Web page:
Resolutions are silly; for many, a setup for failure. Rather than fall into that fizzling trap, I thought about what I could accomplish this year that wouldn't fall off the cliff. Something that could grow daily and benefit all. Gratitude was my answer. I would give thanks.
I remembered Tony Robbins, the famous American live coach and author had said, "When you are grateful, fear disappears and abundance appears." Abundance sounded good. Abundance looked good. If being grateful produced abundance, why not give thanks for all that there is? But how could I achieve this?
I decided to nourish my growing need to give thanks and started an online page on raising gratitude.
The page is a "closed group," for women only, by invitation. Besides posting gratitude, it's fun at times to read what others are grateful for. Some words of gratitude are of a serious nature, such as remembering the life of a lost loved one, while others are funny and upbeat as in being grateful for a smartphone. I tend to post thanks on a daily basis, even if it's just being grateful for a clean house.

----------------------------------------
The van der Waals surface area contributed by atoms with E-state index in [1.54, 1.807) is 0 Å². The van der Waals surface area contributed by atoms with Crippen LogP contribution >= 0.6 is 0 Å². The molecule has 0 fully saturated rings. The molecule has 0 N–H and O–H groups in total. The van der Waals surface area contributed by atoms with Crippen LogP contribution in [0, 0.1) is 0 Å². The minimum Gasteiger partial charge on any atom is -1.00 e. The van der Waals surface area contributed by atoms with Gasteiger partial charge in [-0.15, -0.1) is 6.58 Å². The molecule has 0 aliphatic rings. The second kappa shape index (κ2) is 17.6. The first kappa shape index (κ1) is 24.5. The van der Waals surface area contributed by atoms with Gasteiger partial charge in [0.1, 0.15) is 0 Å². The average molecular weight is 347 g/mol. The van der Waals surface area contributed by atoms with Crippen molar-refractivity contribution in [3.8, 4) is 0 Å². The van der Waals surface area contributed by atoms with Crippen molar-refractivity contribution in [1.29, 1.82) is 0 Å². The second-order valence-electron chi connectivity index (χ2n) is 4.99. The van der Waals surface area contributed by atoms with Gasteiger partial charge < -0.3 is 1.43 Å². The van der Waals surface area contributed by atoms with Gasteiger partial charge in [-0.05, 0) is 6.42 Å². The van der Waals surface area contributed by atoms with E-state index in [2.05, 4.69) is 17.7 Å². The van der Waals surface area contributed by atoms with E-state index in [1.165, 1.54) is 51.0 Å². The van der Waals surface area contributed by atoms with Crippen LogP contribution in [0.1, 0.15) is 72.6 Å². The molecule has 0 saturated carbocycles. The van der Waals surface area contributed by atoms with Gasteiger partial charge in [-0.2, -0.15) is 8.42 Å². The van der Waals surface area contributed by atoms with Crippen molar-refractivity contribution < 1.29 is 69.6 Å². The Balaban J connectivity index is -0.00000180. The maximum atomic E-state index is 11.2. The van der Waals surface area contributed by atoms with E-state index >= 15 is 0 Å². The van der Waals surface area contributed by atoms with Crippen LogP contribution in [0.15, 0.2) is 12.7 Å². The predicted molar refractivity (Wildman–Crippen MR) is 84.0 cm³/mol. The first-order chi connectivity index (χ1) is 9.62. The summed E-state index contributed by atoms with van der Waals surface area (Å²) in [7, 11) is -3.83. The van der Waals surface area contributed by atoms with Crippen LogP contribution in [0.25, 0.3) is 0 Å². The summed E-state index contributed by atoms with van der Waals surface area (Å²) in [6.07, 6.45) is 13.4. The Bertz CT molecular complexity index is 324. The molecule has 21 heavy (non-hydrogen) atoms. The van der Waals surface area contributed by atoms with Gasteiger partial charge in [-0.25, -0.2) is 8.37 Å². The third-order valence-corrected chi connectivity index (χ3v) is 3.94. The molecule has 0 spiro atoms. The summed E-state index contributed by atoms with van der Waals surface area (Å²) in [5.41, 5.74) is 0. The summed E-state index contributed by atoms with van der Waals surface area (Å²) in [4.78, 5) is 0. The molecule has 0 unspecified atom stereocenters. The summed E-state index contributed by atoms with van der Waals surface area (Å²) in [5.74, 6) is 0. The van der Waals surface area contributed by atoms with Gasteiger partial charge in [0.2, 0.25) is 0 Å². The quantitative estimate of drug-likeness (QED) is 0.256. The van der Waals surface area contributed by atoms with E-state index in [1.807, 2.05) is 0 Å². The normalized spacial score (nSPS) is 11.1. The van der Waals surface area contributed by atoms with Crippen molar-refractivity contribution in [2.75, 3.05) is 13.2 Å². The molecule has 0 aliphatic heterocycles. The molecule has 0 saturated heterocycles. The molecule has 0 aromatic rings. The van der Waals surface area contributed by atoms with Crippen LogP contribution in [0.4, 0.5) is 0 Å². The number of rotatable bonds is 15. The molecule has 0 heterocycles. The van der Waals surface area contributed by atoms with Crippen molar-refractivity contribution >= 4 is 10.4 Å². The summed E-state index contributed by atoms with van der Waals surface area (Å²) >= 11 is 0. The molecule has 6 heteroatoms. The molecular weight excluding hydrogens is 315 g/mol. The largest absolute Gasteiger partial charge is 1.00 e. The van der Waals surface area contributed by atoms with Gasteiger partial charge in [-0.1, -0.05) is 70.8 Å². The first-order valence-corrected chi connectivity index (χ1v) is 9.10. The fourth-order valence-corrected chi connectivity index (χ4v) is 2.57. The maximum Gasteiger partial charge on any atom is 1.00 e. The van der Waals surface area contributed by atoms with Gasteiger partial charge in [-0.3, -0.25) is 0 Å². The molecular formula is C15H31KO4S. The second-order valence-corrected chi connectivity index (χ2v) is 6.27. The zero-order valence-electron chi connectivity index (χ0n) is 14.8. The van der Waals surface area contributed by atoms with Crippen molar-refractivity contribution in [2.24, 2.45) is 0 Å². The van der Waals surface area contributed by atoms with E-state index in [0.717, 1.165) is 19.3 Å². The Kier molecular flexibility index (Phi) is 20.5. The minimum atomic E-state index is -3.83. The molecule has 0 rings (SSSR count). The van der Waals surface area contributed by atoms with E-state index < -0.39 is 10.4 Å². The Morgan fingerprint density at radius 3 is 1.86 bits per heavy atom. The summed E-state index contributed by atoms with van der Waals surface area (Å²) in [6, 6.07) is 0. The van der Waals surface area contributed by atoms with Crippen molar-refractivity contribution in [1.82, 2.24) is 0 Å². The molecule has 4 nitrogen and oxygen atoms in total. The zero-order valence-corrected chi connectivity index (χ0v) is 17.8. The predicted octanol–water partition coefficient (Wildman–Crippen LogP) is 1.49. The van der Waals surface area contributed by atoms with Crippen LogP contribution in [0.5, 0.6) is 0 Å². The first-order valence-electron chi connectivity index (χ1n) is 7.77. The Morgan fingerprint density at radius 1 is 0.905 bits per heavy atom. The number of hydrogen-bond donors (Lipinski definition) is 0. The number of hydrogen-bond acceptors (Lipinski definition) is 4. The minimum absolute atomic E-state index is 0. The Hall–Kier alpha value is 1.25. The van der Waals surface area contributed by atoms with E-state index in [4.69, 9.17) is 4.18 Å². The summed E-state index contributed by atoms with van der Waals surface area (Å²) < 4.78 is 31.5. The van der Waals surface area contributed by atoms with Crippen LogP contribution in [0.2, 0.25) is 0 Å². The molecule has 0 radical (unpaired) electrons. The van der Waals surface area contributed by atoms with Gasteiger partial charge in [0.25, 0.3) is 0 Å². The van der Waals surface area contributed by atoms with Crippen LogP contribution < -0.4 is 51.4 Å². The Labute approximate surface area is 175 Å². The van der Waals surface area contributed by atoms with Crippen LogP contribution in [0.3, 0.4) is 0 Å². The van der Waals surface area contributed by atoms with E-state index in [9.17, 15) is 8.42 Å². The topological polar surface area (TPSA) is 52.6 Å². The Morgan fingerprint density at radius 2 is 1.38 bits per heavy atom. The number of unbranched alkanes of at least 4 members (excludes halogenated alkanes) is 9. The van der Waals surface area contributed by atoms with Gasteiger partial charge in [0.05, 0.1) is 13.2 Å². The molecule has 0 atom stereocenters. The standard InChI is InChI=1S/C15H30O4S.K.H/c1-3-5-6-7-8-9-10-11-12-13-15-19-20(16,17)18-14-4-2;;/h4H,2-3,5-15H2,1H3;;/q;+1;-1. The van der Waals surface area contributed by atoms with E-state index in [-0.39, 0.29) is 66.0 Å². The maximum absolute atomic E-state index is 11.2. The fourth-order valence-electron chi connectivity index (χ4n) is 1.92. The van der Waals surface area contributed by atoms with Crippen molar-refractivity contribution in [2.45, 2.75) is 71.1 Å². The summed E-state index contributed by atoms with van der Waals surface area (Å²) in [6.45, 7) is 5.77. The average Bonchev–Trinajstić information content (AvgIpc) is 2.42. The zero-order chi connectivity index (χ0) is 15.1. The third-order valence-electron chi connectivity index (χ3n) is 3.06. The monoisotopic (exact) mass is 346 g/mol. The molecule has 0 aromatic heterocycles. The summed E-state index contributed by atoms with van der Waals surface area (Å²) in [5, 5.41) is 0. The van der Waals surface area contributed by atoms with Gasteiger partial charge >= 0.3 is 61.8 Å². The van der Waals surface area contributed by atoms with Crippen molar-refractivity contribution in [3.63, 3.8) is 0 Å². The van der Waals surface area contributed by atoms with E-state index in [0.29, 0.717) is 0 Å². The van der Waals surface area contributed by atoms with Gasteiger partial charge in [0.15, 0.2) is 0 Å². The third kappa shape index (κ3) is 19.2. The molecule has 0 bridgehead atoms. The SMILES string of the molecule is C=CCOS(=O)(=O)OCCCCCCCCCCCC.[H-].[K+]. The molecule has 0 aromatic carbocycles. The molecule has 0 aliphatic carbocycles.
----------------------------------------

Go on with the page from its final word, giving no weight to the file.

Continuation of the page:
Recently, while sitting on the beach and catching the afternoon sun, I took out my little mini notebook and doodled about being a grateful writer. It turned into a silly poem, worthy enough for the gratitude page, but definitely not worthy of the ranks of Shakespeare or Yeats. I'll share it with you here, but remember - I am not a poet!
A Grateful Writer
I am a grateful writer, toting words wherever I go.
I am a grateful writer, birthing characters and watching them grow.
I am a grateful writer, spinning stories and seeing them flow.
I am a grateful writer, penning light and happy tales.
I am a grateful writer, balancing moods when all else fails.
I am a grateful writer, sitting on beaches or hoisting sails.
I am a grateful writer, knowing my words are sometimes read.
I am a grateful writer, reading comments on what I've said.
I am a grateful writer, discarding all for my comfy bed.
I'm grateful to you for reading my blog. I'm even more grateful for comments left from near and far.